If someone were to present you with the following quote from country music phenom Kenny Chesney, how would you fill in the blank?
“The relationship that I have there with the fans is second to none,’’ says Kenny Chesney of his concerts in _____________”
Nashville, right? Houston? Omaha? Atlanta?
Actually, the answer is Boston.
In yesterday’s Boston Globe the superstar calls his relationship with the city “special,” and well it should be: he’s played here five times, more than his hometown!
Chesney’s bond with Beantown may come as a surprise to some. After all, Massachusetts isn’t exactly known as the country capital of the world. But why is that, exactly? We have our share of country radio stations, after all (just ask the successful staff at 102.5 WKLB.)
The answer may come in the way geography, politics, and music genre are interlinked in the United States. Country music is more widely and exclusively popular in the southern states, where politics are generally supposed to be more conservative. The conventional wisdom is double-sided: perhaps conservative people flock to such music and its themes, adopting it as theirs. Or perhaps they are more likely to produce and promote music of this genre. In any case, the relationship stands.
On the other side of spectrum, Massachusetts has long been seen as solidly blue, liberal democrat territory. And in some ways it certainly is, as the state’s leadership has blazed trails (or started forest fires, depending on who’s talking) in the nation on diverse subjects including gay marriage and universal health care. Given the relationship of country music to conservative politics, one might expect the state to be empty of both Republicans and Taylor Swift fans.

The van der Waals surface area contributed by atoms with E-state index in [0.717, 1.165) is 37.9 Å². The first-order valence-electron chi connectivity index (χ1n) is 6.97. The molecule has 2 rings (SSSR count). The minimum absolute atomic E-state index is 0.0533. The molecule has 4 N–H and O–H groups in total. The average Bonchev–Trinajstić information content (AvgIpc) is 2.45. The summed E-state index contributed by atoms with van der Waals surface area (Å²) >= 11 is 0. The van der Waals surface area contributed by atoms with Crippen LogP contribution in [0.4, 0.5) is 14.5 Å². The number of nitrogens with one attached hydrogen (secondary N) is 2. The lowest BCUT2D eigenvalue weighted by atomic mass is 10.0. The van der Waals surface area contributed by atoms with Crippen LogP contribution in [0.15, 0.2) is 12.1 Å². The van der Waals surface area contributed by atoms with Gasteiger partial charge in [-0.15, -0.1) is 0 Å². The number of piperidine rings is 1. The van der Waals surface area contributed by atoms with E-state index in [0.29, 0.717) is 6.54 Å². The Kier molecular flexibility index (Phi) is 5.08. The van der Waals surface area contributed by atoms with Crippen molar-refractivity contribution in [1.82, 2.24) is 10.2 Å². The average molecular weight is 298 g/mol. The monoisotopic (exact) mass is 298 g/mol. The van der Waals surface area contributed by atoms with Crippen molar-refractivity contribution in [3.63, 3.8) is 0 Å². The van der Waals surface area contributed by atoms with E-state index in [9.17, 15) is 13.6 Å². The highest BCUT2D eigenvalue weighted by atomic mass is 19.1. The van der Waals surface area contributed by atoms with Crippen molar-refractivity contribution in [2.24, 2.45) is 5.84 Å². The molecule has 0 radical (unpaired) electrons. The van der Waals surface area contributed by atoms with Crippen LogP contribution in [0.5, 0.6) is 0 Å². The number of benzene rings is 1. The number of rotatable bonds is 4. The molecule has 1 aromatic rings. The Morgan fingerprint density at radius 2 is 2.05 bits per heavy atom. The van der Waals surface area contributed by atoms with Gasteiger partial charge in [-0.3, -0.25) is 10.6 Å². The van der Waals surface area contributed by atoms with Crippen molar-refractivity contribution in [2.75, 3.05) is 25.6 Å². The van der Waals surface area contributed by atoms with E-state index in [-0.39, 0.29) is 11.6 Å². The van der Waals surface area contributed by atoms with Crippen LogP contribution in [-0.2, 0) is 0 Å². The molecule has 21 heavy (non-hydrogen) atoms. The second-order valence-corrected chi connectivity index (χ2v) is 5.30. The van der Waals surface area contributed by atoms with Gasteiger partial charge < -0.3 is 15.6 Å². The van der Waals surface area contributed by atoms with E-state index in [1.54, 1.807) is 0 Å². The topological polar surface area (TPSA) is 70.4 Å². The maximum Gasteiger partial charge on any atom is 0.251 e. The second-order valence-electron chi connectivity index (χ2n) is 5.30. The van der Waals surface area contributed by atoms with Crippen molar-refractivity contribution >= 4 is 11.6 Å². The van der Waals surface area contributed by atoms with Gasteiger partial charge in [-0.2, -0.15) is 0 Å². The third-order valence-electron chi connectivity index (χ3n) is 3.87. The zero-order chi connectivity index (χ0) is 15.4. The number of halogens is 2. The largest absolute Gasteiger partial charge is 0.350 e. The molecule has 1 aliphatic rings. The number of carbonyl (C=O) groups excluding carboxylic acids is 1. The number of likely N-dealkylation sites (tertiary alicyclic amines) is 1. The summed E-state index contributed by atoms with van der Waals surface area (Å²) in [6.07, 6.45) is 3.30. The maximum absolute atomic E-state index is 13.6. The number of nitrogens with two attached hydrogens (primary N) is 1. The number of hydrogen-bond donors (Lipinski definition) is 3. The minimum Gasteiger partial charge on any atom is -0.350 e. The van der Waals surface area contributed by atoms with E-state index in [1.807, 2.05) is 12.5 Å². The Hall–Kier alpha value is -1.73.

But recent developments, from the surprise results of January’s special senatorial election to last week’s Tea Party rally at Boston Common, suggest otherwise. And then there’s Chesney’s considerable popularity among Red Sox Nation. Clearly, country music isn’t just thriving south of the Mason-Dixon line, and neither is conservative fervor.
In the end, politics and regional music taste are two more topics to add to the list of things that are more nuanced, complex, and human in life than stereotypes and conventional wisdom make them appear. This complexity isn’t necessarily a bad thing: people are complicated and sometimes stubborn, but they are also occasionally willing to listen. As Massachusetts learns more about itself in 2010, Republican senators, Chesney devotees, passionate liberals, and all, that will to listen may be its most important asset.